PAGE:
Sentencing is POST Plea, It comes after you have plead to something, so now is not the time to deny and lie. You have admitted to some criminal behavior, so OWN it. Take responsibility, and be accountable if asked.


Judges love sincere apologies. Don't offer it if IT is NOT sincere, things will only be worse. That said if you can offer up a coherent and heartfelt apology do it.

Lawrence (Larry) Newman, D.C., Esq.
Doctor of Chiropractic
Attorney and Counselor at Law


Your New York Driving Privileges: Why Tired Driving is Not Innocent Driving

Weather or tiredness or speed? from gregjolly.typepad

I get lots of phone calls asking for direction and advice. I wish I could caution people before the fact that talking to the police is not only stupid but dangerous. You are feeding them. Think about giving a lion a steak before he eats you. The steak is your statement.

So someone gets into an accident, maybe no other car is involved, the police come to investigate. You tell them you were tired, you were sleepy, and that's what caused your "poor" driving behavior. You think oh, I wasn't high, or drunk, or speeding, or careless I was just tired. Seems so safe and innocent? Right? WRONG!

the baby lamb- from fair-isle.blogspot
cute and vulnerable

You are a baby lamb. Ready to be slaughtered. If you are driving tired or sleepy that is NOT a good thing. The police will now report you to the DMV. You will now be under investigation for a potential medical issue that makes you a dangerous driver.

G-d help you if you have a medical history that is less than perfect because you are now a suspect license holder. You are now under review by the powers that be. You are no longer an innocent person. You must now prove yourself well, prove yourself fit, prove yourself safe, and prove yourself worthy of keeping you driving privileges.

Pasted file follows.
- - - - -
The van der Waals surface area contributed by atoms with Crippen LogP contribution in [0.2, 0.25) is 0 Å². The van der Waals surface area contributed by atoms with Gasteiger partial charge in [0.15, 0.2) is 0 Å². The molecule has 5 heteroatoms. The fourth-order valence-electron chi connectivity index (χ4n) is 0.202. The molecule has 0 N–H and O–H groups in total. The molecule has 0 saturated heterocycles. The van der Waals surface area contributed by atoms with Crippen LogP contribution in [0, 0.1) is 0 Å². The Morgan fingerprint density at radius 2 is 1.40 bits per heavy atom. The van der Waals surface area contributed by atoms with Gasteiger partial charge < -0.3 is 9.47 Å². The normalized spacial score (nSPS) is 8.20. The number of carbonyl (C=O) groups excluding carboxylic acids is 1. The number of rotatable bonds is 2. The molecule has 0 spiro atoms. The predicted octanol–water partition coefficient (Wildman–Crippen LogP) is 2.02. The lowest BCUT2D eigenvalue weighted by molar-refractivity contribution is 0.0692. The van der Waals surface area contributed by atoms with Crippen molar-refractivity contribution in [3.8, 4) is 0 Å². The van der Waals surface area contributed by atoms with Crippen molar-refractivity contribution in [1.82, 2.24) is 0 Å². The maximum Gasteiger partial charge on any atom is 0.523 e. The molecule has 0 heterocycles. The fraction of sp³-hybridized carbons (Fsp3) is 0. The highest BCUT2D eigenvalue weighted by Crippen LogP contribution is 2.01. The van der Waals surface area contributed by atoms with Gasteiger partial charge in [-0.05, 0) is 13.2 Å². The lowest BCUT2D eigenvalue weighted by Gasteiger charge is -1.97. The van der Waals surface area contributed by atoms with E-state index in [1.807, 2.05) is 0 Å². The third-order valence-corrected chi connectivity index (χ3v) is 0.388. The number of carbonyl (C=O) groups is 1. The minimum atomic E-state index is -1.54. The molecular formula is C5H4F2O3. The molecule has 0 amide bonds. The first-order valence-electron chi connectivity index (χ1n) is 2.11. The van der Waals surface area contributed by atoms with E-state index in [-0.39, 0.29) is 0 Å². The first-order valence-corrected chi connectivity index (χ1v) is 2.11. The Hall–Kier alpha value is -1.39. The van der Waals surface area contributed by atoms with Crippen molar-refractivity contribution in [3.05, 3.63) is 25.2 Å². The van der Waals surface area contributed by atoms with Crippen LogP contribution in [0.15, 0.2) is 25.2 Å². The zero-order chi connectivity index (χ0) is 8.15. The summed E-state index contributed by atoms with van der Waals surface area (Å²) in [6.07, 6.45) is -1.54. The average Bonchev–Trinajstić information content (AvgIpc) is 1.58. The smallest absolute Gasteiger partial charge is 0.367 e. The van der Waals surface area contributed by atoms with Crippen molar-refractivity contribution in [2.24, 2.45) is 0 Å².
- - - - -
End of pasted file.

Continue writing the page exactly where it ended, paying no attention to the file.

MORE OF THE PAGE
Heart Conditions, neurologic conditions, sleep issues, breathing issues, brain disorders, you name it can be a problem for you not only on the physical level but now on a license (permission) level.

Dr. Lawrence Newman
Doctor of Chiropractic
Attorney and Counselor at Law


Baby Boomer, Alcohol, and a Stop = Police DWI Suspicion?

Police Suspicion: A "feeling or belief" by law enforcement that someone is guilty of an illegal, dishonest act, violation, or crime.

We supposedly live in a country where you are innocent unless proven to be guilty of something. Unfortunately these days it is reversed. Guilt hangs over us, like a dark cloud. Everybody walks, talks, acts, drives, and drinks with an underlying or overlying suspicion. As a favorite judge of mine loves to quip about those charged (alleged) with crimes, "they must be guilty of sumpin'?"

Yes, we are the walking wounded, and the driving guilty. Even after just one drink we become suspicious, even though it is legal to drink and drive, just not to be impaired and drive, or to be intoxicated and drive.

Today I focus on the baby boomer because I am one, but the overweight, the overtired, the uncoordinated, and the anxious will all be in the same boat. Anything that limits our ability to perform under pressure is a DWI liability and handicap. All problems associated with an aging body will suffer at the hands of a DWI investigation.

First Question after a POLICE STOP:

Have you been drinking?

If the answer is yes, then game on. Any and all of your behavior is suspect. You are now under the harsh lights and about to receive close scrutiny.

When do the Police switch to DWI mode?

Police Investigation for DWI begins the moment they smell it, you admit it, or they think it.
DWI mode may even begin before they pull your car over if it is late, if you are leaving a bar, or if your driving is erratic.